So the Italia can lay claim to quite a long list of changes and improvements, but of course it’s not just the boatbuilders who have been busy in the years since the original 62S was launched. Caterpillar’s six-cylinder C18 ACERT is now pleasure-rated at 1,150 horsepower, which means 135 horsepower more per side. Coupled to smaller-diameter, bigger-pitch, five-blade props this increase in power has allowed Azimut to claim an additional three knots of top speed, and while that proved to be slightly optimistic (we got two), it’s the way the 62S gets there that really impresses. From a standing start to 20 knots (23 mph) in 11 seconds would be startling enough for a cruising boat of this size, but it’s what happens next that really spills the drinks—no sooner has 20 knots gone past on the log than 30 comes up just three seconds later. Maximum speed of 36.2 knots (41.6 mph) is attained in just half a minute.
We were fortunate to have some proper seas in which to road-test this revitalized rocket ship, with swells of up to five feet rolling in towards Savona left over from the previous day’s half-gale. This made what would certainly have been a fun sea trial into a positively exhilarating experience, and the Italia’s tried-and-tested hull, with its 24-degree midships deadrise and excellent balance, was in its element. We tried but we couldn’t trip it up.
Back in port after a rewarding session of high-speed runs, plus a certain amount of irresponsible wave jumping, we were given a demonstration by Azimut’s crew of the company’s new Visio docking system, developed by the yard in partnership with video-software specialists. It uses three video cameras to provide a real-time picture of the stern, the quay, and both sides of the boat, with graphical overlays to help the helmsman judge the distances. Used in conjunction with sensible seamanship—because it’s obviously not a safe substitute for the Mark 1 Eyeball—it could nevertheless be a boon for short-handed family crews and solo skippers.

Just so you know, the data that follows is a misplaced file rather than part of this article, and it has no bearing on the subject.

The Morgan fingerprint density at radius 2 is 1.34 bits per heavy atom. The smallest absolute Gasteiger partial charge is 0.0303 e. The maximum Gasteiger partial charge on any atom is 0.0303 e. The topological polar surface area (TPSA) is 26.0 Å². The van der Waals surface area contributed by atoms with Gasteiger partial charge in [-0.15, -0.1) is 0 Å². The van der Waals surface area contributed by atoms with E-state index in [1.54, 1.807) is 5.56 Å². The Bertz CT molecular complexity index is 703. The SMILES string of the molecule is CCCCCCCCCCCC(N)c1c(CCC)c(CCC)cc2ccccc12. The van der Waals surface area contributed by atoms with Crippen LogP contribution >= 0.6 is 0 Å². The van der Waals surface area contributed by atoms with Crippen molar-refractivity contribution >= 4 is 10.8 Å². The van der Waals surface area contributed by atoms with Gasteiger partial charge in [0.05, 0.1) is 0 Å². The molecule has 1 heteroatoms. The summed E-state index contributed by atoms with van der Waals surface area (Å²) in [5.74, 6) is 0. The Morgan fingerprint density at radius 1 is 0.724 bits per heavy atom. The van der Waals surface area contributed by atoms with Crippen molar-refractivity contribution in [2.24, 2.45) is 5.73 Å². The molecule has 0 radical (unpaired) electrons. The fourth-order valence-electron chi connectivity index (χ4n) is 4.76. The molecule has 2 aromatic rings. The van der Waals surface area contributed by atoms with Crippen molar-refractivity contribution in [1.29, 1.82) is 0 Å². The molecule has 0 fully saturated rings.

It’s not just a cool option but a reminder of the importance of innovation to this shipyard. Never has standing still been a less sensible strategy. If you’d asked me six years ago for my thoughts on improving the 62S I’d have given you a very short list, but Azimut has shown what can be done if you put your mind to it. A series of changes and improvements to the 62S—some drastic and some seemingly trivial—come together to make the Italia a fundamentally different boat from her predecessor. Personally, I miss that lower saloon, but in these straitened times it was probably felt to be an extravagance. In doing away with it Azimut has effectively turned a two-cabin sports weekender into a much more versatile three-cabin, three-head family cruising machine—and one with some serious sporting credentials. Mid-life update? Upgrade, more like it—from business to first.
This article originally appeared in the April 2012 issue of Power & Motoryacht magazine.